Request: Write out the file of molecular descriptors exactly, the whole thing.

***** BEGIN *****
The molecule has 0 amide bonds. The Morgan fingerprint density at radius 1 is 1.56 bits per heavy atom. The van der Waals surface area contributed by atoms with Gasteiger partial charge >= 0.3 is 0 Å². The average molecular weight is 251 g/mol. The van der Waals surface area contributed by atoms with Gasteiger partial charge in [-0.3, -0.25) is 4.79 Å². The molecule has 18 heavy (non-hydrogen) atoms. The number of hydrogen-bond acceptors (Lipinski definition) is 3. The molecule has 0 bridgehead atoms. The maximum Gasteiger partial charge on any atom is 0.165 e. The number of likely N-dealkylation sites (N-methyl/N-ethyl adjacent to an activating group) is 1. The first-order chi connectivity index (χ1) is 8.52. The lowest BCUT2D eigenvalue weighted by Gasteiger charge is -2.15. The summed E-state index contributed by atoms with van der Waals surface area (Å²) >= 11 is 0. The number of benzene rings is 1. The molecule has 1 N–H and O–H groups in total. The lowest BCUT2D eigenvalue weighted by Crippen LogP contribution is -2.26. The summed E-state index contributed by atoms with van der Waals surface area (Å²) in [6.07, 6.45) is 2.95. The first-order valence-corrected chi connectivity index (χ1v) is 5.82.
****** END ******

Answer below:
The molecule has 0 amide bonds. The Morgan fingerprint density at radius 1 is 1.56 bits per heavy atom. The van der Waals surface area contributed by atoms with Gasteiger partial charge >= 0.3 is 0 Å². The average molecular weight is 251 g/mol. The van der Waals surface area contributed by atoms with Gasteiger partial charge in [-0.3, -0.25) is 4.79 Å². The molecule has 18 heavy (non-hydrogen) atoms. The number of hydrogen-bond acceptors (Lipinski definition) is 3. The molecule has 0 bridgehead atoms. The maximum Gasteiger partial charge on any atom is 0.165 e. The number of likely N-dealkylation sites (N-methyl/N-ethyl adjacent to an activating group) is 1. The first-order chi connectivity index (χ1) is 8.52. The lowest BCUT2D eigenvalue weighted by Gasteiger charge is -2.15. The summed E-state index contributed by atoms with van der Waals surface area (Å²) >= 11 is 0. The number of benzene rings is 1. The molecule has 1 N–H and O–H groups in total. The lowest BCUT2D eigenvalue weighted by Crippen LogP contribution is -2.26. The summed E-state index contributed by atoms with van der Waals surface area (Å²) in [6.07, 6.45) is 2.95. The first-order valence-corrected chi connectivity index (χ1v) is 5.82.